Investigating the Impossible
Two weeks later, Charlotte Sumelin walked straight into the dining room and found Miss Fluart bent over the table, which was covered with piles of papers and large scale maps of Devon and Cornwall.
“Why cannot cartographers agree where the county boundary is?” She muttered, “At no point do these maps agree, and they are supposed to be drawn at the same scale.”
“I have no idea.”
Miss Fluart spun round, her mouth dropped open. For the first time in her life Charlotte saw her friend truly surprised and shocked. She stepped forward and hugged her.
“I told you I would be back in two weeks.”
“And I was going to wait another week before I came to rescue you?”
“ You have taught me too much, I’m not like Caroline Campinet, needing to be rescued by a gun wielding young lady.”
“You can wield your own gun?”
“You know I can, but happily I didn’t need to, I was a dutiful daughter until early this morning when a chaise arrived at the front door. It had been quite difficult to persuade the inn to send it, I was quite cross that my father had expressly forbidden them to supply me with a vehicle.”
“It is amazing what the promise of an extra half-guinea can do. So here I am, so you don’t need to worry any more. Now what are all the papers covering the table, are they plans for rescuing me?”
“No, those plans are lodged in my head.” Replied Miss Fluart, surprising herself by blushing slightly. Recovering quickly she continued, “These are all the sightings of the ghost coach. I wrote to all the local newspapers asking for them to send me details of any sightings that were reported to them. Also Watson has been invaluable, gossiping with everybody at the local markets. Knowing that she works for me people have loved trying to terrify her with all the stories that are going around.”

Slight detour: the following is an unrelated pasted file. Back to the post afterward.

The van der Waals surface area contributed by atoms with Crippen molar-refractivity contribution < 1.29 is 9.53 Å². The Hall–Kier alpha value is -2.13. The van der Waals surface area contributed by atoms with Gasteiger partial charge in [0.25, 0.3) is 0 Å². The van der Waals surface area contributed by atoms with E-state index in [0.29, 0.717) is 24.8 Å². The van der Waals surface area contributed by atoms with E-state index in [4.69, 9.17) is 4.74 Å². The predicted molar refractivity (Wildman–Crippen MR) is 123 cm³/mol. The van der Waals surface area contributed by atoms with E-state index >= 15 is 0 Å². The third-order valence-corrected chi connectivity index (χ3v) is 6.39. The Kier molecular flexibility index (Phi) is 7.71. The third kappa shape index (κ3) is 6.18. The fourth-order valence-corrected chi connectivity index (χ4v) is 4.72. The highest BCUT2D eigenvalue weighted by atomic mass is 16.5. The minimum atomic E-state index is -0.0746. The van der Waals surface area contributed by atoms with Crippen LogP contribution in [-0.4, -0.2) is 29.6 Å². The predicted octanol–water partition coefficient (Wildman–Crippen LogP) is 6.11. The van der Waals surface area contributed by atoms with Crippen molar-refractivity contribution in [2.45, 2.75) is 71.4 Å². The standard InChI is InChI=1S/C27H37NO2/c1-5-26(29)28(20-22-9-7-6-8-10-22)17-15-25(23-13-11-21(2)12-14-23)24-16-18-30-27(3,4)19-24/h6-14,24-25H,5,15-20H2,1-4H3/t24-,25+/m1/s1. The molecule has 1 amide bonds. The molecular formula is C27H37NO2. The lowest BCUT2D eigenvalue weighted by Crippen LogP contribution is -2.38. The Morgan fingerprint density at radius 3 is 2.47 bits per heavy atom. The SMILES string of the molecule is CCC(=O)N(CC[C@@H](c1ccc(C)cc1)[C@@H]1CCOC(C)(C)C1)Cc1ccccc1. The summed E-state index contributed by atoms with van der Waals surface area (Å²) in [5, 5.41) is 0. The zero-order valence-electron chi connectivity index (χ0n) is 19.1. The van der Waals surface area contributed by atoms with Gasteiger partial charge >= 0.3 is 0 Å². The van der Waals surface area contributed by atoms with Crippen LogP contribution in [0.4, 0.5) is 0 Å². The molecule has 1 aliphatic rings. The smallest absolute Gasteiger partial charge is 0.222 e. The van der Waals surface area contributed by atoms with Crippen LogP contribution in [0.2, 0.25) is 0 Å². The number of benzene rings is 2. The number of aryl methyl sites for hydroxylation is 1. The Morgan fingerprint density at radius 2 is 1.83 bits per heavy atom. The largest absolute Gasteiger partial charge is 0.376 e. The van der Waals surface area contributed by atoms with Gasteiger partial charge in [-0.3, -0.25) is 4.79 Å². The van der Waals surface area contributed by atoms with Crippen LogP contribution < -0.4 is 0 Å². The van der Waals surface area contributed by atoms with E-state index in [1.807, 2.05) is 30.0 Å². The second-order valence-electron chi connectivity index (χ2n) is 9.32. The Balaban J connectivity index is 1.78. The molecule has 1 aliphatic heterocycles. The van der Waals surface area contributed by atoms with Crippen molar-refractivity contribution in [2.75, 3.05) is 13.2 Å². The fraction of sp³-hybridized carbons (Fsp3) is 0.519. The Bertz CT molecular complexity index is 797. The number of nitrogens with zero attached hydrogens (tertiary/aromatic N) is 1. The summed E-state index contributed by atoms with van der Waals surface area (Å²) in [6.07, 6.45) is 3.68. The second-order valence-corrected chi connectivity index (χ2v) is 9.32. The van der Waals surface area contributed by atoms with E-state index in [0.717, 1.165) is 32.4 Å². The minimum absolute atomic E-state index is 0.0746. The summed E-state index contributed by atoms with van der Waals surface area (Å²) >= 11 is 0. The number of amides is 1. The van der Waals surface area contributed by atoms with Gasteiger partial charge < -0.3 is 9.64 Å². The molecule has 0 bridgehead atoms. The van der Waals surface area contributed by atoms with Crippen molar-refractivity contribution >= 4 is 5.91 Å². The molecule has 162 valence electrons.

“There seem to have been a lot of sightings, your ancestor can certainly travel.”
“Yes, but far fewer when I disregard all those I think are rubbish. Men who have drunk too much, silly servant girls needing an excuse for not getting back when they should, and so on. Then the ones I suspect having something real behind them I have had to divide into two groups. The first group, and the most widespread, describe a carriage driving across the moors, with a headless coachman and pulled by headless horses.”
“And those are the ones you suspect are real!” said Charlotte in amusement, “Headless horses driven by a headless coachman.”
“Yes, now listen to this one. The Exeter Mail sent it to me. Someone seems to have taken down the report verbatim. The coach was seen by Timothy Manners.”
“But he’s an idiot.”
“True, in all but one respect – horses. I wouldn’t trust him on anything, apart from horses and anything to do with them. Now listen, it’s just like him, always sounds a little drunk.” She took the paper and read.
‘It was Tuesday, was coming back from the races, had done quite well so was rather late, good moon though. Coach on old hill road, funny that, never take a coach up there myself. Good coach though, looked like one of Hills, had his strapping, had crest I knew. Miss Fluart, good filly though beyond my touch, like her friend, good fillies both. Horses odd, matched greys, no heads, odd, would have asked coachman, no head either. Very odd.’
“What do you think?” Asked Miss Fluart, but Charlotte was giggling.
“Are we a matched pair of fillies?”